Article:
According to Nissan's Wilde: "They've got to say to the operators: 'okay, we've got this hazardous material that comes in once a month and this is how you handle it-you reduce speed, the pallet is straight, the work center is centered and the forks are all the way back. It causes the floor to get wet because it's sweating until we get it to the production area, so watch out for slippery floors.'"
"A lot of folks do walk-arounds," says OSHA's Kapust. "It helps them identify what kinds of hazards their operators need to be aware of. They're able to find holes in the floors, that sort of thing."
Dave Piasecki, of Inventory Operations Consulting, a Kenosha, WI-based company that assists manufacturers and distributors in warehouse operations, agrees. "It comes down to proper monitoring and supervision to identify the new hazard and make sure the operators are trained for it."
He suggests that workers also need to be trained to stop and check with their supervisor if they encounter a condition they have not been trained for.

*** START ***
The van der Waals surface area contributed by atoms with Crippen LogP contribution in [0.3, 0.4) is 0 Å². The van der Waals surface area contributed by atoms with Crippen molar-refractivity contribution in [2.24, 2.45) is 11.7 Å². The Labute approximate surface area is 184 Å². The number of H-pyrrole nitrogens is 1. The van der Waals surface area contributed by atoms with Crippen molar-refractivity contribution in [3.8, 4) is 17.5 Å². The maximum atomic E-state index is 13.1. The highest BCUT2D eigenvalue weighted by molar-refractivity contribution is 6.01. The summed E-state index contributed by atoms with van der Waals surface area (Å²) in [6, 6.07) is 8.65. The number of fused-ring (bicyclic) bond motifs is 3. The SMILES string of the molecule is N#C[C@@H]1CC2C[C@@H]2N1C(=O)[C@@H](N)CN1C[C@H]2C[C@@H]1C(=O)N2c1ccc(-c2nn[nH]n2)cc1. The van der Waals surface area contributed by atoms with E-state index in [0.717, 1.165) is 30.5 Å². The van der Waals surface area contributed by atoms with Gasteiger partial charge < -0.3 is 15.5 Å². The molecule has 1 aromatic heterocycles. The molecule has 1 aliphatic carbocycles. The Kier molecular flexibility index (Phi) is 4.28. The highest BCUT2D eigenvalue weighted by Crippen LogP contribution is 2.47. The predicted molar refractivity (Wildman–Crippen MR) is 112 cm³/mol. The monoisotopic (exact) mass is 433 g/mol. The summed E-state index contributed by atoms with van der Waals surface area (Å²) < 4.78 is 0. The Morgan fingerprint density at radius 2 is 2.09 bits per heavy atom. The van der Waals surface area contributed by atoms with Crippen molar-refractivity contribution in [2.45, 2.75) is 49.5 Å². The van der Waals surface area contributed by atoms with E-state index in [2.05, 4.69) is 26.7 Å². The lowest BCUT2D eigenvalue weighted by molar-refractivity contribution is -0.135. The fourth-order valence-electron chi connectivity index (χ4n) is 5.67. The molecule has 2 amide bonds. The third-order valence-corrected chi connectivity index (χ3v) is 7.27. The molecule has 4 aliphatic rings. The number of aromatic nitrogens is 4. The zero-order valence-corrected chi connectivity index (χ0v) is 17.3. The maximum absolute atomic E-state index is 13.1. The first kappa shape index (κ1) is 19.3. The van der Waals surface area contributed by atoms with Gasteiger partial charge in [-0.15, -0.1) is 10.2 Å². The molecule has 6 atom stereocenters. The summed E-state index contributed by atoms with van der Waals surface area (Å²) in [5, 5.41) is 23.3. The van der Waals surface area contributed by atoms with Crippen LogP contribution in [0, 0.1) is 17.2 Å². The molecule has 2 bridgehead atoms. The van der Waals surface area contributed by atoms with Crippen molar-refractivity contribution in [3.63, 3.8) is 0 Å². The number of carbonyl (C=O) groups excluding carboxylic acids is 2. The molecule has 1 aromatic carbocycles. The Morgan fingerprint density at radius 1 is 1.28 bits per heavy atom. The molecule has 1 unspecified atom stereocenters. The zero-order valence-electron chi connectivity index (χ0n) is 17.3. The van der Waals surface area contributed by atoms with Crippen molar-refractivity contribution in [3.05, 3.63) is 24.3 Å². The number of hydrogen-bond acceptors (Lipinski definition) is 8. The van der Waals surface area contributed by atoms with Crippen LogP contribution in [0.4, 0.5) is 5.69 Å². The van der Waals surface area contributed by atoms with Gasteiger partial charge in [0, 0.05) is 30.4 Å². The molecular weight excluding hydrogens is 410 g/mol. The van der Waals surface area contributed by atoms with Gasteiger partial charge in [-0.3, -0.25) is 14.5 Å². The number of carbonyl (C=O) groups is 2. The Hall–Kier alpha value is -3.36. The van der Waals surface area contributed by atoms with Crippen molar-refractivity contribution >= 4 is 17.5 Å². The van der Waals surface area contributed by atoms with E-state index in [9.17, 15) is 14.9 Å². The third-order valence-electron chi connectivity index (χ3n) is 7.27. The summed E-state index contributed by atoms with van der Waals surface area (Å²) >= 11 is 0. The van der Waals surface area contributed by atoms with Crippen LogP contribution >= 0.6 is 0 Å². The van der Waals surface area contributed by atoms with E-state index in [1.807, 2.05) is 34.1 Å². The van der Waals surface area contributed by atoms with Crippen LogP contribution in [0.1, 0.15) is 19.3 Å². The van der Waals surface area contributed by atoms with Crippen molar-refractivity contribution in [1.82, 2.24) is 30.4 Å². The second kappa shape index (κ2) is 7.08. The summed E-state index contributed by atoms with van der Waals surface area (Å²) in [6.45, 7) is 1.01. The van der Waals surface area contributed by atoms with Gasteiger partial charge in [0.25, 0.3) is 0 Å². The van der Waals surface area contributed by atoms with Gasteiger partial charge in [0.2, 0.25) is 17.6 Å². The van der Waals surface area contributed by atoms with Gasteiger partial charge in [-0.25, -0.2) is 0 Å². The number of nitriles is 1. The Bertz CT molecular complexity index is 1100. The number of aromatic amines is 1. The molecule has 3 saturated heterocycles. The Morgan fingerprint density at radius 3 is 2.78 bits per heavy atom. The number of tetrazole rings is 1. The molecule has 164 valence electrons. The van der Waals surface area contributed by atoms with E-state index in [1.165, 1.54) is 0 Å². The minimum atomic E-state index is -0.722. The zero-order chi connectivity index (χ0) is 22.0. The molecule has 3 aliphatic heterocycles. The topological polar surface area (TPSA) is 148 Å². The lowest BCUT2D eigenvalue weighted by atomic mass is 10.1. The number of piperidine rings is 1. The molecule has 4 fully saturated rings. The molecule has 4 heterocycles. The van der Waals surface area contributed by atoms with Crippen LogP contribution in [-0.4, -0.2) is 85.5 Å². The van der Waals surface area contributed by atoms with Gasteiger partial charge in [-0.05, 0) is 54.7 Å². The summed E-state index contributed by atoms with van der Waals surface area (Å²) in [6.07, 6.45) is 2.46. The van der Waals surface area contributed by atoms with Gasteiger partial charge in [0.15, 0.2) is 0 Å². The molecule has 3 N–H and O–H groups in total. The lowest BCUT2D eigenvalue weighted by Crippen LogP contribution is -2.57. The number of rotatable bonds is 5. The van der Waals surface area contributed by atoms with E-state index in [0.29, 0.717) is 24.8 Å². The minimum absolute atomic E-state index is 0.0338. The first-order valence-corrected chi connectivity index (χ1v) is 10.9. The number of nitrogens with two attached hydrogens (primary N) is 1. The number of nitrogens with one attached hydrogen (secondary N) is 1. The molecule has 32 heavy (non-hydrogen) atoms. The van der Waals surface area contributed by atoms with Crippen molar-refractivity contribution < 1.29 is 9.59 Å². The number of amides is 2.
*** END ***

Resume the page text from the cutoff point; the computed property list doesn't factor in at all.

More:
The last part of the puzzle, says the experts, is for company officials to conduct thorough evaluations of their lift truck operators, in which observers evaluate the operators driving their vehicles under the specific conditions in their facility. "Did they understand the training?" Asks J.J. Keller's Smithers. "Follow them around with a clipboard to make sure."
Perhaps one of the keys to instating an effective lift truck safety program at a facility involves the choice of which individual a company decides to send out for the initial training.
"You can't just take somebody that has the best knowledge and make them a trainer," explains Nissan's Wilde. "They have to be able to communicate back to the trainees." According to him, a program may contain all the right modules and cover every topic in depth, but if the trainer does not have the necessary abilities that transferring his knowledge to other people entails, operators simply won't learn. "He's got to have good communication skills."
Maintaining lift truck safety ultimately remains the company's responsibility. It is up to officials to go the extra step when training to make sure that operators are aware of the varying conditions they will have to face when operating their vehicles.
"Sometimes it takes a little while to properly complete the training process, but all you have to have is one accident by an untrained person to really realize how much it costs," says Ryder's Angelini.